The most northerly county in England, this sparsely populated swathe of wild moorland, deserted beaches and vast forests sits adjacent to the Scottish border and was once plagued by attacks from Border Rievers – raiders of both nationalities that pillaged their wealth from local homesteads.
But now, protected by the Angel of the North, all is peaceful throughout the landscape.
And believe me…it is SO quiet!
The southernmost region of continental Portugal, the Algarve has been popular with British tourists for years and we are lucky enough to have (through family) the use of a villa there in a small town called Olhos de Agua.
Very close to the resort of Albufeira, this sleepier area is within a few minutes walk of some beautiful beaches which are relatively empty, even in peak season, where you can watch fishermen bring in their catch.
Rooooooxanne! You don’t have to put on the red light…
Nope, hold on. That’s not the Police song I had in mind for this blog post.
You see, on our last day in Iceland you’d be forgiven for thinking we were actually ‘Walking on the Moon‘!
Growing up in Yorkshire, I have been spoilt with scenery and much of Iceland’s landscape could be likened to parts of the Yorkshire Moors and Scottish Highlands. However, the Reykjanes Peninsula Geopark is completely different, and in my opinion, severely under-advertised.
Before our Icelandic adventure, I’d researched and researched and…researched some more! The Golden Circle and Northern Lights tours always came up top, along with attractions such as whale watching or extreme snowmobiling over a glacier.
But we wanted to explore by car and fortunately, thanks to Tom from Old England to New England, I was alerted to the South Coast of Iceland route, down towards Vik.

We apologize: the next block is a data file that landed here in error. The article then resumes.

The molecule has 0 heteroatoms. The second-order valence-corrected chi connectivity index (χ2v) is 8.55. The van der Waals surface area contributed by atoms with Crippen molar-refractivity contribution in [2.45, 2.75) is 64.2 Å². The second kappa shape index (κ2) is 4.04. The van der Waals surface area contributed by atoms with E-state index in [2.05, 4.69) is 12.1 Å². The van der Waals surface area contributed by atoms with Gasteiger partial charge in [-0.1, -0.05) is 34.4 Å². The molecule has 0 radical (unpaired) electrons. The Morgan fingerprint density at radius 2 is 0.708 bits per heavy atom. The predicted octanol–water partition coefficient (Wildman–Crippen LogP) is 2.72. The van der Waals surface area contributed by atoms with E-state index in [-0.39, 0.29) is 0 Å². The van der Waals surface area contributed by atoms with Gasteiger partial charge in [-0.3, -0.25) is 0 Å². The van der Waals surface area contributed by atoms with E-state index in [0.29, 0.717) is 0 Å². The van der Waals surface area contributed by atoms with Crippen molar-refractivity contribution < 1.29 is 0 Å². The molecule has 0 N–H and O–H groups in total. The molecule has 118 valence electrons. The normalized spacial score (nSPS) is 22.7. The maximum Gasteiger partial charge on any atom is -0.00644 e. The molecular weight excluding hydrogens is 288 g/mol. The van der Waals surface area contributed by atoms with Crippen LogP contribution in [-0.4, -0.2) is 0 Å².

A little more investigation showed this would be possible within a day and was home to some of the most photographed waterfalls in the country. In fact, it’s widely regarded as one of the most scenic drives out of Reykjavik. Oh, and it passes THAT volcano. So off we went!
Ten days ago, after a five day adventure, we said our goodbyes to a country that captivated, mesmerised and enchanted us: Iceland!
As many of you know, a trip here has been on my bucket list for years. I adore wild, open wilderness, I’ve had a fascination with volcanoes, earthquakes and geology in general since being a child and I hoped to one day witness the Aurora Borealis. Iceland promised all this, along with a land that is steeped in folklore and fantasy. I failed to see how I could be disappointed.
But I still worried.
When you build something up in your mind for so long, you’re bound to be heading for an anti-climax. Yet, as the first sentence suggests, we had nothing to fear. Throw every superlative in the book at Iceland and it still won’t capture how awe inspiring it is.
We experienced four seasons in one day, dipped in hot pools whilst an icy storm whipped around our ears, saw more rainbows than I’ve seen in a year in the UK and looked upon landscapes that seemed more like alien territory. We were hooked!
And despite immense trepidation of ‘driving on the wrong side’, we hired a car and explored at leisure, naturally taking oodles of photos! These here are of the famous Golden Circle tour, approximately a 150 mile round trip from Reykjavik.